Accident prevention is one of the FAA's prime statutory responsibilities. Some of the efforts in carrying out these responsibilities are described in this paper, and the following FAA programs are briefly explained: (1) an air carrier maintenance system of establishing airworthiness alert values so that timely maintenance can be performed, (2) outline of a concentrated program to prevent false fire warnings, (3) development and expansion of positive control in Air Traffic Service, (4) flight checking of airline captains by special trained inspectors, (5) participating in CAB-FAA schooling on accident investigation, and (6) dissemination of safety literature in the general aviation field.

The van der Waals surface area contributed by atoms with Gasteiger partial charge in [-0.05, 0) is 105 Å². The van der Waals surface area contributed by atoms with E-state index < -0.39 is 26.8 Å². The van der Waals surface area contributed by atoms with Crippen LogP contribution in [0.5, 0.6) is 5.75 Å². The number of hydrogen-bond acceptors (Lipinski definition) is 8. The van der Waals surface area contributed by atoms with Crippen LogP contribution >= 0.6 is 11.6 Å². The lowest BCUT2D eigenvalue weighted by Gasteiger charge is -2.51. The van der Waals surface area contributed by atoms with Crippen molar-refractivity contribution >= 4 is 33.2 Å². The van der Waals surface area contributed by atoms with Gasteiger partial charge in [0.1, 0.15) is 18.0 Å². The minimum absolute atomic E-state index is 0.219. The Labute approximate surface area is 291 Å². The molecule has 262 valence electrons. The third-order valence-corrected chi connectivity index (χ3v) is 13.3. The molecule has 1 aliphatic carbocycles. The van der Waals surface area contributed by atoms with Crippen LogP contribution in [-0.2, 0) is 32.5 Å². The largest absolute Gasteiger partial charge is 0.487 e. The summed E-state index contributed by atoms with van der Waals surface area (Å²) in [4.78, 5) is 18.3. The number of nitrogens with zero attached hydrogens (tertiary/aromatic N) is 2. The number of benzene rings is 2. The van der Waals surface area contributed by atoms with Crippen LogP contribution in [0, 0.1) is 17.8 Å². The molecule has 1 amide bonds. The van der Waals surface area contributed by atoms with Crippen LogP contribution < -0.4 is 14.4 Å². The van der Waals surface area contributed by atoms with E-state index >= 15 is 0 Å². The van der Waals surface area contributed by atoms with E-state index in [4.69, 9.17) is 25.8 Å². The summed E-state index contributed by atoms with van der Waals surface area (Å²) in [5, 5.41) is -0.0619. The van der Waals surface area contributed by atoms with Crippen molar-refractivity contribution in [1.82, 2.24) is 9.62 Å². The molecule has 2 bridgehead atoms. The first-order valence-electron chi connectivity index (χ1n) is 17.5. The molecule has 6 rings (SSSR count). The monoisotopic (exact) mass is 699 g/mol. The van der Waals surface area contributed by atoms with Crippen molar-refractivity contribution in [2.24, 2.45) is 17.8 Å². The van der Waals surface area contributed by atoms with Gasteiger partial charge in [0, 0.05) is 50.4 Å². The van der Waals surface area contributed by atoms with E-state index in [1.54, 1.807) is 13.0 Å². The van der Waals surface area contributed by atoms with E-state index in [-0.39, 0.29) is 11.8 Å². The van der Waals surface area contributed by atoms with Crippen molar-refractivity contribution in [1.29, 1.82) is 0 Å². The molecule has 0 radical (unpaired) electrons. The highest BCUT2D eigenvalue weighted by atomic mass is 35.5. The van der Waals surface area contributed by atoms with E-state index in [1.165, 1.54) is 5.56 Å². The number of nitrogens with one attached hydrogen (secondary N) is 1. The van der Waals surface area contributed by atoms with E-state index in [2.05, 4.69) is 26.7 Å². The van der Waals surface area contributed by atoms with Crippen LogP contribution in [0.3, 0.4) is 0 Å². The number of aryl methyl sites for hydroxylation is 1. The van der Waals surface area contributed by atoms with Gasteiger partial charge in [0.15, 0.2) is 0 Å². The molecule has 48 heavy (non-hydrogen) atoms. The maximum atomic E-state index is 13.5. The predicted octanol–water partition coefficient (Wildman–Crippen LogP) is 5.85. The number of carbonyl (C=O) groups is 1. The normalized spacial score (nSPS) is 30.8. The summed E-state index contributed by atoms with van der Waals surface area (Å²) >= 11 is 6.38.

Technical Paper

Results of On-the-Scene Investigations of Accidents

1969-02-01
690808
Of importance for the success of accident prevention campaigns is a definite knowledge of the causes of accidents. Attempts to reconstruct the actual events of accidents through subsequent investigations of the vehicles and at the scenes of the accidents often remain very unsatisfactory, since decisive traces and influences—the key to the solution of the problem—have been altered or are no longer there at all. Through presentation of practical examples and results of first-hand experiences, we will show the advantages of securing and evaluating traces of accidents at the scenes by technical experts for subsequent objective reconstruction of the events. The general method of securing traces, as practiced by the experts of our accident department, will be shown in great detail, as will be the thought processes employed by our experts in connection with suitable individual cases.
Technical Paper

The Abbreviated and the Comprehensive Research Injury Scales

1969-02-01
690810